1
$\begingroup$

If a graph is k-colorable, then does it imply that it must have a k-complete graph as it's subgraph? For example if a graph has chromatic no = 5, then is this sufficient to imply that it must have K5 as its subgraph?

Basically I am trying to solve this question of MIT 6.042, problem set 4 (2010):

Let ($s_1$, $s_2$, ..., $s_n$) be an arbitrarily distributed sequence of the number 1, 2, ..., n − 1, n. For instance, for n = 5, one arbitrary sequence could be (5, 3, 4, 2, 1).

Define the graph G=(V,E) as follows:

  1. V = {v1, v2, ..., vn}
  2. e = (vi, vj ) ∈ E if either:

    a. j = i + 1, for 1 ≤ i ≤ n − 1

    b. i = $s_k$, and j = $s_{k+1}$ for 1 ≤ k ≤ n−1

Prove that this graph is 4-colorable for any (s1, s2, ..., sn).

Hint: First show that that a line graph is 2-colorable. Note that a line graph is defined as follows: The n-node graph containing n-1 edges in sequence is known as the line graph $L_n$

My approach: Trying to prove by contradiction, I will assume that graph G is not 4-colorable, then it requires atleast 5 colours, this implies that there must be K-5 as a subgraph in G (Now here I am using a strong statement about which I am not sure). Then I will show that K-5 is not possible under the definitions of graph G, hence a contradiction. Is this approach correct or is there a better one?

$\endgroup$
  • $\begingroup$ Any odd cycle graph has chromatic number $3$, but usually not $K_3$ as subgraph. $\endgroup$ – Hagen von Eitzen Apr 13 '15 at 10:14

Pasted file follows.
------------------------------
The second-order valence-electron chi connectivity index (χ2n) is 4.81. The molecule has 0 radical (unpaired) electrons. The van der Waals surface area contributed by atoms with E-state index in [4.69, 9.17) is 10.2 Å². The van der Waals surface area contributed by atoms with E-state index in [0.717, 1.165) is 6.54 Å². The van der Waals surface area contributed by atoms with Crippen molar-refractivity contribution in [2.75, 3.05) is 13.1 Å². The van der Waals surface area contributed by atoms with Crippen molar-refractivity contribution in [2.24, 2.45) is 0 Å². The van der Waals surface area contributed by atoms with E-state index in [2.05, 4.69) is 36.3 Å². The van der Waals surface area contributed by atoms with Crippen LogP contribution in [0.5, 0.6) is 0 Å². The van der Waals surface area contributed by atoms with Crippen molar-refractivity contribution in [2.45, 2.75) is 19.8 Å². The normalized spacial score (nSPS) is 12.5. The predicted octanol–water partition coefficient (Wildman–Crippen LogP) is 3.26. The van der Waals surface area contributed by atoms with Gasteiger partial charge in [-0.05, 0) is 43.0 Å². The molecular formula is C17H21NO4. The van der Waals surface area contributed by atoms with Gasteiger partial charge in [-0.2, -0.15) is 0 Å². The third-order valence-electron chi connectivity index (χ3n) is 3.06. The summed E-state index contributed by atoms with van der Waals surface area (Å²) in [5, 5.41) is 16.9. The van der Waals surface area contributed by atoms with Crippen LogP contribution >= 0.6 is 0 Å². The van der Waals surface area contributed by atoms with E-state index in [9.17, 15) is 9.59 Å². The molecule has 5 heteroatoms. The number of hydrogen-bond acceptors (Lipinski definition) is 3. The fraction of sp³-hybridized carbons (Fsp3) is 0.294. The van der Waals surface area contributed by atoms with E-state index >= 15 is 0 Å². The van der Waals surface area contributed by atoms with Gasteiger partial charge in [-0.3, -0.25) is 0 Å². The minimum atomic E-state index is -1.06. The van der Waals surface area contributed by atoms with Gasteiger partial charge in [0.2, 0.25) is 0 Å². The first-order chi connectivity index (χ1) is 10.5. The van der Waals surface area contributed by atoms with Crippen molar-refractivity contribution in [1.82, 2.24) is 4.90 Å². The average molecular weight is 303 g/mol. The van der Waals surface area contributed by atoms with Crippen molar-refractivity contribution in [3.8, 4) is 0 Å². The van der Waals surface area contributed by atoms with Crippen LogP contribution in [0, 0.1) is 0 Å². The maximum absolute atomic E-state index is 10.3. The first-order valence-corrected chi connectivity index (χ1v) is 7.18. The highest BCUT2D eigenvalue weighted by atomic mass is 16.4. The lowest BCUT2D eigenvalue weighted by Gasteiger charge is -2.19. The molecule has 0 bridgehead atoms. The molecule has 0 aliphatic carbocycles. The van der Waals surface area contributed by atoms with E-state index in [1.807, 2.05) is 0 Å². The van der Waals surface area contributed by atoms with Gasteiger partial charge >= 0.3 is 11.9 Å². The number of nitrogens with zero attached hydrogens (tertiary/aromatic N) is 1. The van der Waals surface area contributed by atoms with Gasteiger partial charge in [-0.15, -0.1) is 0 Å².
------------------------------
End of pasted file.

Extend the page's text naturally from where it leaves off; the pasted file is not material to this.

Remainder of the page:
• $\begingroup$ except for k=3 case, any idea? $\endgroup$ – Pranav Bisht Apr 13 '15 at 10:32
  • $\begingroup$ For all $k$, there are graphs of chromatic number $k$ that do not have a complete subgraph with $k$ vertices. In fact, there are even graphs of chromatic number $k$ without any cycles of length smaller than $\ell$, for any given $\ell$! $\endgroup$ – Casteels Apr 13 '15 at 14:05
  • $\begingroup$ Any suggestions on solving the question? $\endgroup$ – Pranav Bisht Apr 13 '15 at 14:09
  • $\begingroup$ Your part (a) condition for the edges seems incomplete $\endgroup$ – Casteels Apr 13 '15 at 14:15
1
$\begingroup$

I have been working on this same problem and found this older question on this forum.

Here is the link to the pdf for the problem set:

Problem Set 4

This is question 6 (a). Here is how I think you are supposed to answer it.

First you color the vertices 1 through n with 2 colors, say blue and red, just using the first set of edges like $(v_i,v_j)$ where j=i+1, 1<=i<=n-1

So now the graph from vertex 1 to vertex n looks like this:

R-B-R-B-....

Now you have to add the edges $(v_{S_k},v_{S_k+1})$, 1<=k<=n-1, one at a time adjusting the color of $v_{S_k+1}$ so it is different from the color of the vertices that it is connected to.

But there are only three possible vertices connected to the new vertex $v_{S_k+1}$. There are at most two from the original line and then also $v_{S_k}$. The two from the original line would be labeled $v_{(S_k+1)-1}$ and $v_{(S_k+1)+1}$.

So, as you add each edge $(v_{S_k},v_{S_k+1})$ you just have to pick at most a fourth color to color $v_{S_k+1}$, a different color from $v_{S_k}$, $v_{(S_k+1)-1}$ and $v_{(S_k+1)+1}$.

$\endgroup$

Your Answer

By clicking “Post Your Answer”, you agree to our terms of service, privacy policy and cookie policy

Not the answer you're looking for? Browse other questions tagged or ask your own question.